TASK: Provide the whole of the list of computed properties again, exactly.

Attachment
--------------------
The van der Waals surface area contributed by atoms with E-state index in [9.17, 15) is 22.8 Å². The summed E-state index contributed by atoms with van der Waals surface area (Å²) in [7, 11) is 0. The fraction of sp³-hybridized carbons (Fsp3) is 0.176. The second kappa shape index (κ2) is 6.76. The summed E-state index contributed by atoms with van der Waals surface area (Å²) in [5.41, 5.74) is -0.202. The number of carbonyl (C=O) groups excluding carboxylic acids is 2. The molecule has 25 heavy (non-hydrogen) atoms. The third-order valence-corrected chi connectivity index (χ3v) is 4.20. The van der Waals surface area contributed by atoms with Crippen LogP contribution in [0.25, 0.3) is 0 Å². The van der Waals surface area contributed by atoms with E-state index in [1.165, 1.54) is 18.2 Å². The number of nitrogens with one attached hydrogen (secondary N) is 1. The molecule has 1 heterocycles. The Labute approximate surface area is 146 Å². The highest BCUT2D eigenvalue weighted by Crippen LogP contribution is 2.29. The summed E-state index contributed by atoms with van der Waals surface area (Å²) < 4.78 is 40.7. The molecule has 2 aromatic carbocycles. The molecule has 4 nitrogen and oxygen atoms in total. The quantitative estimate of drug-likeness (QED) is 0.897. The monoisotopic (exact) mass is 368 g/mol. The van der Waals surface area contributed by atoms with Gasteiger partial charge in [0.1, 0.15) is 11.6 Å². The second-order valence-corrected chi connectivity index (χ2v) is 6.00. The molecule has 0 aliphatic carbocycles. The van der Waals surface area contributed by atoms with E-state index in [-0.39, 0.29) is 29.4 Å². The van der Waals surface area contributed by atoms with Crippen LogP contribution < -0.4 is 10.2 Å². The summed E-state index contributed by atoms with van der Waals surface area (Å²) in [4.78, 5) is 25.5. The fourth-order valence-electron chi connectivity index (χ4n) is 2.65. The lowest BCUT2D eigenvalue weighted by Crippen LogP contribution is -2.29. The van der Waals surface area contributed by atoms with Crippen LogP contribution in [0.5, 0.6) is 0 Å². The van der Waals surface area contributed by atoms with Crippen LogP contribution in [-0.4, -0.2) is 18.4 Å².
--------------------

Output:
The van der Waals surface area contributed by atoms with E-state index in [9.17, 15) is 22.8 Å². The summed E-state index contributed by atoms with van der Waals surface area (Å²) in [7, 11) is 0. The fraction of sp³-hybridized carbons (Fsp3) is 0.176. The second kappa shape index (κ2) is 6.76. The summed E-state index contributed by atoms with van der Waals surface area (Å²) in [5.41, 5.74) is -0.202. The number of carbonyl (C=O) groups excluding carboxylic acids is 2. The molecule has 25 heavy (non-hydrogen) atoms. The third-order valence-corrected chi connectivity index (χ3v) is 4.20. The van der Waals surface area contributed by atoms with Crippen LogP contribution in [0.25, 0.3) is 0 Å². The van der Waals surface area contributed by atoms with E-state index in [1.165, 1.54) is 18.2 Å². The number of nitrogens with one attached hydrogen (secondary N) is 1. The molecule has 1 heterocycles. The Labute approximate surface area is 146 Å². The highest BCUT2D eigenvalue weighted by Crippen LogP contribution is 2.29. The summed E-state index contributed by atoms with van der Waals surface area (Å²) < 4.78 is 40.7. The molecule has 2 aromatic carbocycles. The molecule has 4 nitrogen and oxygen atoms in total. The quantitative estimate of drug-likeness (QED) is 0.897. The monoisotopic (exact) mass is 368 g/mol. The van der Waals surface area contributed by atoms with Gasteiger partial charge in [0.1, 0.15) is 11.6 Å². The second-order valence-corrected chi connectivity index (χ2v) is 6.00. The molecule has 0 aliphatic carbocycles. The van der Waals surface area contributed by atoms with E-state index in [-0.39, 0.29) is 29.4 Å². The van der Waals surface area contributed by atoms with Crippen LogP contribution < -0.4 is 10.2 Å². The summed E-state index contributed by atoms with van der Waals surface area (Å²) in [4.78, 5) is 25.5. The fourth-order valence-electron chi connectivity index (χ4n) is 2.65. The lowest BCUT2D eigenvalue weighted by Crippen LogP contribution is -2.29. The van der Waals surface area contributed by atoms with Crippen LogP contribution in [0.5, 0.6) is 0 Å². The van der Waals surface area contributed by atoms with Crippen LogP contribution in [-0.4, -0.2) is 18.4 Å².